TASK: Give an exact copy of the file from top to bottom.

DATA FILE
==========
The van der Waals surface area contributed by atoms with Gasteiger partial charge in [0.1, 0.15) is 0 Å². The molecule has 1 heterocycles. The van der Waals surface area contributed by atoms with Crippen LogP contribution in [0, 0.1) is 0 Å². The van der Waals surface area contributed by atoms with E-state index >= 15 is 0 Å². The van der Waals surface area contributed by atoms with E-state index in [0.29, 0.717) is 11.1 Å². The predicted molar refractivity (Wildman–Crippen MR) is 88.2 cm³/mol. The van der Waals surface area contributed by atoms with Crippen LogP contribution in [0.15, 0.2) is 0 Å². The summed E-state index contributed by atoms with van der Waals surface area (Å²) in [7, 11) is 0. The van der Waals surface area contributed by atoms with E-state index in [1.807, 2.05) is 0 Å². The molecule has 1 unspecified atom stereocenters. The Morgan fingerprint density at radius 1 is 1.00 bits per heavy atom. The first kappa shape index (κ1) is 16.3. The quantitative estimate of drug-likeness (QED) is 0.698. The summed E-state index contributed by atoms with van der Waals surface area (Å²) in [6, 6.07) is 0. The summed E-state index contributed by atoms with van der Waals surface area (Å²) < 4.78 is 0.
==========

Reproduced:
The van der Waals surface area contributed by atoms with Gasteiger partial charge in [0.1, 0.15) is 0 Å². The molecule has 1 heterocycles. The van der Waals surface area contributed by atoms with Crippen LogP contribution in [0, 0.1) is 0 Å². The van der Waals surface area contributed by atoms with E-state index >= 15 is 0 Å². The van der Waals surface area contributed by atoms with E-state index in [0.29, 0.717) is 11.1 Å². The predicted molar refractivity (Wildman–Crippen MR) is 88.2 cm³/mol. The van der Waals surface area contributed by atoms with Crippen LogP contribution in [0.15, 0.2) is 0 Å². The summed E-state index contributed by atoms with van der Waals surface area (Å²) in [7, 11) is 0. The van der Waals surface area contributed by atoms with E-state index in [1.807, 2.05) is 0 Å². The molecule has 1 unspecified atom stereocenters. The Morgan fingerprint density at radius 1 is 1.00 bits per heavy atom. The first kappa shape index (κ1) is 16.3. The quantitative estimate of drug-likeness (QED) is 0.698. The summed E-state index contributed by atoms with van der Waals surface area (Å²) in [6, 6.07) is 0. The summed E-state index contributed by atoms with van der Waals surface area (Å²) < 4.78 is 0.